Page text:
One tactic the city uses to help identify this group is through soft signalling, such as decorating offices with rainbow flags, so that LGBTQI+ refugees understand that they are among friends. “We have to make it easy for them to get more information, without revealing too much,” Kreck explains.
We have to make it easy for them to get more information, without revealing too much
In counselling, they can communicate their needs without fear of other refugees in the centre, including their own families, learning how they identify. “They can even make a hidden note, just to get an address of a place that they can go to for further support.”
Despite all of this, there are many people whose needs still go under the radar, especially intersex refugees, and Berlin aims to continue its quest to become more inclusive so that more and more people feel confident to speak out and express their needs.
Great day at the Utopian Market in Kreuzberg spreading the word about our co-op. Met some great groups from Berlin organizing for accessible housing, aid for refugees and migrants, trans health initiatives and more. Leaving with new reading material and some great connections! pic.twitter.com/e5caIPmBQc
— Olea Morris (@olea_morris) June 20, 2022
LGBTQI+ refugees may be fleeing persecution that relates to their gender or sexual identity, or they may be fleeing for wholly other reasons. They may be travelling alone or with their families or friends.
The way that they think about their identity and the treatment that they need to receive will always be highly personal, depending on these and other contexts in which they experience their situation.
A source of strength
Kreck remembers one young trans man with whom she engaged during her time as a counsellor for refugees. “He was Persian, Iranian,” Kreck recalls, “The interesting thing is that the Iranian state has such a strong hetero-normative logic that if you transition to another gender, and follow the social rules for that gender, you can actually go under the radar – they say ‘at least if there are no homosexuals, everything is fine.’”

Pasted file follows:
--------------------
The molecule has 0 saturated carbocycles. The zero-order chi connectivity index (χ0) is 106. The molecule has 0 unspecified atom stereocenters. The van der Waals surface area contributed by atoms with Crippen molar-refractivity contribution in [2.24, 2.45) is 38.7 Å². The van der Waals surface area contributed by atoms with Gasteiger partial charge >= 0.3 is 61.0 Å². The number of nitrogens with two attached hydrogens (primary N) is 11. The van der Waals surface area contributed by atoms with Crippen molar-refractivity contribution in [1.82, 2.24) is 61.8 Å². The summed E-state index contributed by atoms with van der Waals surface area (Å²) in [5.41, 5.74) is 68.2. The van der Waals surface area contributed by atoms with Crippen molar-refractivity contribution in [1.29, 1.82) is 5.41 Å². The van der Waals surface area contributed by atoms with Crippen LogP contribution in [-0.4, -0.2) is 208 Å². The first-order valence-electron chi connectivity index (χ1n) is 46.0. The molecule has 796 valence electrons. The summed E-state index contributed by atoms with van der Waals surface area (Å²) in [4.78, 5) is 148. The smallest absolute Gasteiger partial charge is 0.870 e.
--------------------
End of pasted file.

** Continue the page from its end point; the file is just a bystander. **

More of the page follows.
They say "at least if there are no homosexuals, everything is fine."
This man, however, did not want to undergo all of the surgery that would allow him to appear to the Iranian authorities as a ‘proper man.’ As such, he had to face sever brutality from the state, and his whole family, who stood behind his decision, were persecuted as well.
“It was hard to convince the German authorities of the persecution that this man and his family faced,” Kreck recalls, “But he was such a strong person that he made it through that difficult process. I still think of him quite often, even today.”
So, while the execution and evolution of the ‘Berlin Model’ for working with LGBTQI+ refugees may contain challenges, the staff and politicians that implement and advocate for it have a great well of strength to draw inspiration from – the strength of vulnerable people that take on often perilous journeys from all over the world to Berlin to find the freedom to be themselves.